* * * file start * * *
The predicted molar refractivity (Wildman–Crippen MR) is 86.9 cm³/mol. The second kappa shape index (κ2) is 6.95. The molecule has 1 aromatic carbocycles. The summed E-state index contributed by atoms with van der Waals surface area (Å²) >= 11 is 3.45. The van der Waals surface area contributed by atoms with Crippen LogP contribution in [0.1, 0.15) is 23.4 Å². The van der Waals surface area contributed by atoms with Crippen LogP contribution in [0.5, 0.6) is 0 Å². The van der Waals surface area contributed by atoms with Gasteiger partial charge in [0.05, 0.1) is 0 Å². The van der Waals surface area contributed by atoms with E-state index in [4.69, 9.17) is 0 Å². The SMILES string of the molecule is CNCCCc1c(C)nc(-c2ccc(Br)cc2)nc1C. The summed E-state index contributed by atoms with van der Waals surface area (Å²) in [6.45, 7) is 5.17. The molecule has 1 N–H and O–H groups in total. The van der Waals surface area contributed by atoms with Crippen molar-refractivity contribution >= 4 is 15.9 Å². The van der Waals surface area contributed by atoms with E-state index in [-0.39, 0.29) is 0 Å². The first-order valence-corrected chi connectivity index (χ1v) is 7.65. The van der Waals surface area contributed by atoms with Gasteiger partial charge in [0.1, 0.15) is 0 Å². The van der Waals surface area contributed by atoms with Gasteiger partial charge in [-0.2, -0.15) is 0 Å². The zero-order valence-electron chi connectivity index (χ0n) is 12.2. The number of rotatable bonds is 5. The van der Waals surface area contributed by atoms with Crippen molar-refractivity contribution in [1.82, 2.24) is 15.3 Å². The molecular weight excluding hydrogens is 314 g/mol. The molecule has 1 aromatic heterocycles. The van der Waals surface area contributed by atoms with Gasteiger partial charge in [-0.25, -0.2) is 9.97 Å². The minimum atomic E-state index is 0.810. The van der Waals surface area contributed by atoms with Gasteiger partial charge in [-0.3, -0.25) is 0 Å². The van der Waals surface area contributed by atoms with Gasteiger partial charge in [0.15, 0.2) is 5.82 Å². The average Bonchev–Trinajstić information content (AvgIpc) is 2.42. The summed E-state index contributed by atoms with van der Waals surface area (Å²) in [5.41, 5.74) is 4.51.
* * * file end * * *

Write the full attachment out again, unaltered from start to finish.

The predicted molar refractivity (Wildman–Crippen MR) is 86.9 cm³/mol. The second kappa shape index (κ2) is 6.95. The molecule has 1 aromatic carbocycles. The summed E-state index contributed by atoms with van der Waals surface area (Å²) >= 11 is 3.45. The van der Waals surface area contributed by atoms with Crippen LogP contribution in [0.1, 0.15) is 23.4 Å². The van der Waals surface area contributed by atoms with Crippen LogP contribution in [0.5, 0.6) is 0 Å². The van der Waals surface area contributed by atoms with Gasteiger partial charge in [0.05, 0.1) is 0 Å². The van der Waals surface area contributed by atoms with E-state index in [4.69, 9.17) is 0 Å². The SMILES string of the molecule is CNCCCc1c(C)nc(-c2ccc(Br)cc2)nc1C. The summed E-state index contributed by atoms with van der Waals surface area (Å²) in [6.45, 7) is 5.17. The molecule has 1 N–H and O–H groups in total. The van der Waals surface area contributed by atoms with Crippen molar-refractivity contribution >= 4 is 15.9 Å². The van der Waals surface area contributed by atoms with E-state index in [-0.39, 0.29) is 0 Å². The first-order valence-corrected chi connectivity index (χ1v) is 7.65. The van der Waals surface area contributed by atoms with Gasteiger partial charge in [0.1, 0.15) is 0 Å². The van der Waals surface area contributed by atoms with Gasteiger partial charge in [-0.2, -0.15) is 0 Å². The zero-order valence-electron chi connectivity index (χ0n) is 12.2. The number of rotatable bonds is 5. The van der Waals surface area contributed by atoms with Crippen molar-refractivity contribution in [1.82, 2.24) is 15.3 Å². The molecular weight excluding hydrogens is 314 g/mol. The molecule has 1 aromatic heterocycles. The van der Waals surface area contributed by atoms with Gasteiger partial charge in [-0.25, -0.2) is 9.97 Å². The minimum atomic E-state index is 0.810. The van der Waals surface area contributed by atoms with Gasteiger partial charge in [-0.3, -0.25) is 0 Å². The van der Waals surface area contributed by atoms with Gasteiger partial charge in [0.15, 0.2) is 5.82 Å². The average Bonchev–Trinajstić information content (AvgIpc) is 2.42. The summed E-state index contributed by atoms with van der Waals surface area (Å²) in [5.41, 5.74) is 4.51.